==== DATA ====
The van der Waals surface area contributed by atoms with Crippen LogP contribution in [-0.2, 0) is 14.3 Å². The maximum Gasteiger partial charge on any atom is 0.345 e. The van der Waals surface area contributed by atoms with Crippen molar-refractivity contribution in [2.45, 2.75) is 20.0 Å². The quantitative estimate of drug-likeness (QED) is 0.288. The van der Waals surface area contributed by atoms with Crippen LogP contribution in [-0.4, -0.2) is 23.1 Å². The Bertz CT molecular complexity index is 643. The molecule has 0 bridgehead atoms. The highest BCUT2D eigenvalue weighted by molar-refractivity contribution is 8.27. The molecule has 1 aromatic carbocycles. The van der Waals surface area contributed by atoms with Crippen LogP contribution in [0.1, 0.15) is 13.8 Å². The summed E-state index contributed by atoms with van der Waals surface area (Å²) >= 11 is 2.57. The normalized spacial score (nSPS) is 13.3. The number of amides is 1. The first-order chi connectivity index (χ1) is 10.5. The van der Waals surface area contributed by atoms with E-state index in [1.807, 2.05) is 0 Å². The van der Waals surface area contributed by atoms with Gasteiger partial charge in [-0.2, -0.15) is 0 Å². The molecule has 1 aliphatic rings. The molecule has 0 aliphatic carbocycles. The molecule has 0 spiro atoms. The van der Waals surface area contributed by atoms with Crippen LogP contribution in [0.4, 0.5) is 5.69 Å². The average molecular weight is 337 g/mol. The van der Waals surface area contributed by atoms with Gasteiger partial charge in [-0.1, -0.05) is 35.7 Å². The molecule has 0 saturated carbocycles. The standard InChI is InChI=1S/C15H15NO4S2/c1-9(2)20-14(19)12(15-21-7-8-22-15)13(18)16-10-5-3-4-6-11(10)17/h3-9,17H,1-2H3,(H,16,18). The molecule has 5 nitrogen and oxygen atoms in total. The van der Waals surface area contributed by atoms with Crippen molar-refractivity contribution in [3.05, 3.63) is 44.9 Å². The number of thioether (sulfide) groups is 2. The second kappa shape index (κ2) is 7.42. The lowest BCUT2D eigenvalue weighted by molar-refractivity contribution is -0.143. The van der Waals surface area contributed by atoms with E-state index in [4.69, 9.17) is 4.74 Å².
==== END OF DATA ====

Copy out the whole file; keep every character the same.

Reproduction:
The van der Waals surface area contributed by atoms with Crippen LogP contribution in [-0.2, 0) is 14.3 Å². The maximum Gasteiger partial charge on any atom is 0.345 e. The van der Waals surface area contributed by atoms with Crippen molar-refractivity contribution in [2.45, 2.75) is 20.0 Å². The quantitative estimate of drug-likeness (QED) is 0.288. The van der Waals surface area contributed by atoms with Crippen LogP contribution in [-0.4, -0.2) is 23.1 Å². The Bertz CT molecular complexity index is 643. The molecule has 0 bridgehead atoms. The highest BCUT2D eigenvalue weighted by molar-refractivity contribution is 8.27. The molecule has 1 aromatic carbocycles. The van der Waals surface area contributed by atoms with Crippen LogP contribution in [0.1, 0.15) is 13.8 Å². The summed E-state index contributed by atoms with van der Waals surface area (Å²) >= 11 is 2.57. The normalized spacial score (nSPS) is 13.3. The number of amides is 1. The first-order chi connectivity index (χ1) is 10.5. The van der Waals surface area contributed by atoms with E-state index in [1.807, 2.05) is 0 Å². The van der Waals surface area contributed by atoms with Gasteiger partial charge in [-0.2, -0.15) is 0 Å². The molecule has 1 aliphatic rings. The molecule has 0 aliphatic carbocycles. The molecule has 0 spiro atoms. The van der Waals surface area contributed by atoms with Crippen LogP contribution in [0.4, 0.5) is 5.69 Å². The average molecular weight is 337 g/mol. The van der Waals surface area contributed by atoms with Gasteiger partial charge in [-0.1, -0.05) is 35.7 Å². The molecule has 0 saturated carbocycles. The standard InChI is InChI=1S/C15H15NO4S2/c1-9(2)20-14(19)12(15-21-7-8-22-15)13(18)16-10-5-3-4-6-11(10)17/h3-9,17H,1-2H3,(H,16,18). The molecule has 5 nitrogen and oxygen atoms in total. The van der Waals surface area contributed by atoms with Crippen molar-refractivity contribution in [3.05, 3.63) is 44.9 Å². The number of thioether (sulfide) groups is 2. The second kappa shape index (κ2) is 7.42. The lowest BCUT2D eigenvalue weighted by molar-refractivity contribution is -0.143. The van der Waals surface area contributed by atoms with E-state index in [4.69, 9.17) is 4.74 Å².